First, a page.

CP3 dons whistle and smile for Special Olympians basketball scrimmage
Chris Paul played a different kind of role on Saturday, one that included a whistle around his neck.
This was a different kind of game, one where every player wore No. 1 and the name on the jersey said "Thrive."
Paul played coach and referee for a fun scrimmage with Special Olympians at the Crenshaw Family YMCA that was organized by the LA 2015 Special Olympics World Games, which will be in Los Angeles in July.
One athlete danced for Paul. One girl asked Paul if Kobe Bryant was his best friend. And one boy dribbled around him and made a shot and earned a high five from Paul. There was plenty of laughs, joy and camaraderie.
"To come out here and put a smile on some of these kids' faces," Paul said of the best part of the day. "They're really athletes. That's what's fun, to come out here and see them shoot. One guy called himself 'Daddy Yankee.' He probably could've beaten me in a shooting contest right now. It's just fun."
When Paul is playing for the Clippers, he's distributing the ball to teammates J.J. Redick, Blake Griffin and DeAndre Jordan. When he was presiding over this scrimmage, he noticed an athlete and that she hadn't had the ball in a while. He motioned for the out-of-bounds player to pass in to her. She was included and all was well.
The clinic was part of an event organized by the LA 2015 World Games and Kaiser Permanente Southern California.
"Chris Paul, what an amazing individual he is and what an incredible time for our athletes to be able to spend time with him," said Patrick McCLenahan, the CEO of the LA 2015 World Games. "I think he got as much out of this as the athletes did. I think by the time people leave, you know you got more than you gave.
"It's incredible for him to give his time like this. They put a smile on his face."
Paul attended with his father and brother. He'll be involved in the Special Olympics this summer. McClenahan has met Paul a couple of times and was impressed with Paul's interest in helping.
"He attended our event at CAA and of the 150 people in the audience, he was in the front and focused the whole time," McClenahan said. "He's excited. I think he would be a great ambassador representing basketball players and athletes."
The athletes ran drills with Paul and then scrimmaged. Paul gave out lots of high-fives and called only a few fouls.
"This is priceless. I'm honored and privileged to be here as an ambassador for Kaiser Permanente," Paul said. "The Special Olympics World Games will be here in July, and that's something that's special. There are 7,000 athletes that will be here and they say it will be the biggest event in L.A. since the 1984 Olympics."
"This is priceless. I'm honored and privileged to be here as an ambassador for Kaiser Permanente," Paul said.
But a big event to these athletes - all who were 18 years or older except for one boy - was sitting in the middle of the gym, near the Special Olympics logo, and asking Paul questions.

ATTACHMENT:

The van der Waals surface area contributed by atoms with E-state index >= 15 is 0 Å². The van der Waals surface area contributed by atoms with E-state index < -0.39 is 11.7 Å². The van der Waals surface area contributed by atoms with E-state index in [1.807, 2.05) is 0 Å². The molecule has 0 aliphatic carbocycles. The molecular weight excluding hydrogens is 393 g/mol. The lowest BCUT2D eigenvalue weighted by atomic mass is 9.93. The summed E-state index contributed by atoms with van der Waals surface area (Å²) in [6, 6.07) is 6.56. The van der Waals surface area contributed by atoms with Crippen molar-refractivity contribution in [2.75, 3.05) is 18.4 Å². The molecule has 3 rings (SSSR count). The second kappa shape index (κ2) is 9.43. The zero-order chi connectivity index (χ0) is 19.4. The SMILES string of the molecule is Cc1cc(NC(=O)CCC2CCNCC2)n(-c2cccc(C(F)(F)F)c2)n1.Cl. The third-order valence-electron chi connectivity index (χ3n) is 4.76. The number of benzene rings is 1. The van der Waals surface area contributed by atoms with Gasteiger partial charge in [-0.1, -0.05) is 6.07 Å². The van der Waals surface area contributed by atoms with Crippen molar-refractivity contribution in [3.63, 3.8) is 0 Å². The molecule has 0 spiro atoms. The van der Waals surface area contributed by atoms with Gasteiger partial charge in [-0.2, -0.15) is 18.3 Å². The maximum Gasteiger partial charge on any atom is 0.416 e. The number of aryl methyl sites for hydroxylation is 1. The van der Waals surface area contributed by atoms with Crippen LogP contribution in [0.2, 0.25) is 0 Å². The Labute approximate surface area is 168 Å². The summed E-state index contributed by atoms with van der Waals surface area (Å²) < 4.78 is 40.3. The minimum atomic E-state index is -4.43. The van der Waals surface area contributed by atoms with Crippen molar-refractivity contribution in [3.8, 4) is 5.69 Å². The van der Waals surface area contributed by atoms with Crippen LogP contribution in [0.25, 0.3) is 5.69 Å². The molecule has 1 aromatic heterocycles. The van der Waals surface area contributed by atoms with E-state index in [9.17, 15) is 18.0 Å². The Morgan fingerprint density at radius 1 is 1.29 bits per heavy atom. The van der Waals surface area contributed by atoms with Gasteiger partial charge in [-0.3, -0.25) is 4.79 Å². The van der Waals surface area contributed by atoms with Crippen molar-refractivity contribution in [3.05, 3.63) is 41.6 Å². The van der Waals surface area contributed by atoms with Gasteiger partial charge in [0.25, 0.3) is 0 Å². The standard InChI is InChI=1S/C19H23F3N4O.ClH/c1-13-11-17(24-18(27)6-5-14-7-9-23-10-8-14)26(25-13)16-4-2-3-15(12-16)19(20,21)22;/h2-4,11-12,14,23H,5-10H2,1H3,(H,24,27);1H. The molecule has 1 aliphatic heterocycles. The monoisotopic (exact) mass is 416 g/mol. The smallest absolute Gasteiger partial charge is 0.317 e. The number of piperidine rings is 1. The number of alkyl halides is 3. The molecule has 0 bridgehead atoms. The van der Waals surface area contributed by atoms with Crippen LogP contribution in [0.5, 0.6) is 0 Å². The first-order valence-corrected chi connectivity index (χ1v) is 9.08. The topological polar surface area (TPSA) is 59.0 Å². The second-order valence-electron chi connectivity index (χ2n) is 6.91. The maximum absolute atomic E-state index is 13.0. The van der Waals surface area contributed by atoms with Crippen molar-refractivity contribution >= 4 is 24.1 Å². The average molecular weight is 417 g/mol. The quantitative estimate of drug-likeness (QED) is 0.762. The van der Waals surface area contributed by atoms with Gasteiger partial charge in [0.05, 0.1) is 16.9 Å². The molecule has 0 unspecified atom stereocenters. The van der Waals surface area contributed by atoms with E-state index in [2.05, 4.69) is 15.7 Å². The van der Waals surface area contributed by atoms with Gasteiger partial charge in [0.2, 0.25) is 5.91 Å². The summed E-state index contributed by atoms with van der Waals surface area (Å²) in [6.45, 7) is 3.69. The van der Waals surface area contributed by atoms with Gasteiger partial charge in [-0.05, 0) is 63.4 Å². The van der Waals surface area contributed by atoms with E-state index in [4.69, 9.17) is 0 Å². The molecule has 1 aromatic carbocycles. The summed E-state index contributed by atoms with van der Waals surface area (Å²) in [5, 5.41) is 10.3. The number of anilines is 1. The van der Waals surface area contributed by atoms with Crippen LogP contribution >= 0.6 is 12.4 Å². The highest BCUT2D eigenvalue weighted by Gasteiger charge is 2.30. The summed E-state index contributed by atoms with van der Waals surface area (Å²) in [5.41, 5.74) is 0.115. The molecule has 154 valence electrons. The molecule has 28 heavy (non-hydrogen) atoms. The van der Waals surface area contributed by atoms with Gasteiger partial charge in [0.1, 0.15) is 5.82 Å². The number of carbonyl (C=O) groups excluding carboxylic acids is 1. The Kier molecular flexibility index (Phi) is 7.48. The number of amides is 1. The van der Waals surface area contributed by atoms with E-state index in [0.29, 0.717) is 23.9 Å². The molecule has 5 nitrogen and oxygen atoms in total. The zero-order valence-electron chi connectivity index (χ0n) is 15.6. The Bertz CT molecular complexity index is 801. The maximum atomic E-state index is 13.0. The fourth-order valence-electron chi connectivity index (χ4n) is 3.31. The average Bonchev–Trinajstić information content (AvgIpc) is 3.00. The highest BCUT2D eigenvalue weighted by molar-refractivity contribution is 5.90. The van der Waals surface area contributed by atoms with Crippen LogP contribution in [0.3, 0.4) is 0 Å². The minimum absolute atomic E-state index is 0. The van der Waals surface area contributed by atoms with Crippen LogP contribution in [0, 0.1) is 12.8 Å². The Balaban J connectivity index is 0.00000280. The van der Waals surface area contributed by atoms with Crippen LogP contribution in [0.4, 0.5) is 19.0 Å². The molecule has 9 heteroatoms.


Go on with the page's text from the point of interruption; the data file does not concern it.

One asked how Paul prepares for games, and he said he was in the back of the car on the way to the YMCA and was watching film of the Clippers' win over Washington on Friday. He told one athlete he might be able to use his shooting touch for the Clippers' game against New Orleans on Sunday.
He talked about his shoulder injury last year and how Blake Griffin encouraged him, and how he tried to encourage and help Griffin through his staph infection that kept him out five weeks.
One athlete asked Paul if anyone donated things to the Clippers to help them out.
"Fortunately, we have an owner who is very generous," Paul said.
Then he told a story of how his father emptied his 401K to help pay for Chris and brother CJ's equipment and sports travels. He even said they sold donuts door-to-door and car washes for $5.
One athlete asked how many games they'd won against the Lakers. She figured they'd split their games this year, but Paul had fun mentioning they'd won the two so far and they have another two in April.
"To come out here and put a smile on some of these kids' faces," Paul said of the best part of the day.
One athlete, Courtney, asked him something but neither he nor the Special Olympics instructors understood what she said. The athlete understandably got emotional because no one could understand her.
"That's OK, Court," Paul said, remembering her name and giving her a fun nickname like they were longtime pals.
She composed herself and asked her question again and a smile was back.
And that was what the day was all about. Smiles, fun and some hoops.
"Everyone is competitive," Paul said. "That's something you can't teach. Just to be here and to compete and spend a little bit of time. It's not whether they'll forget it. It's something I won't forget."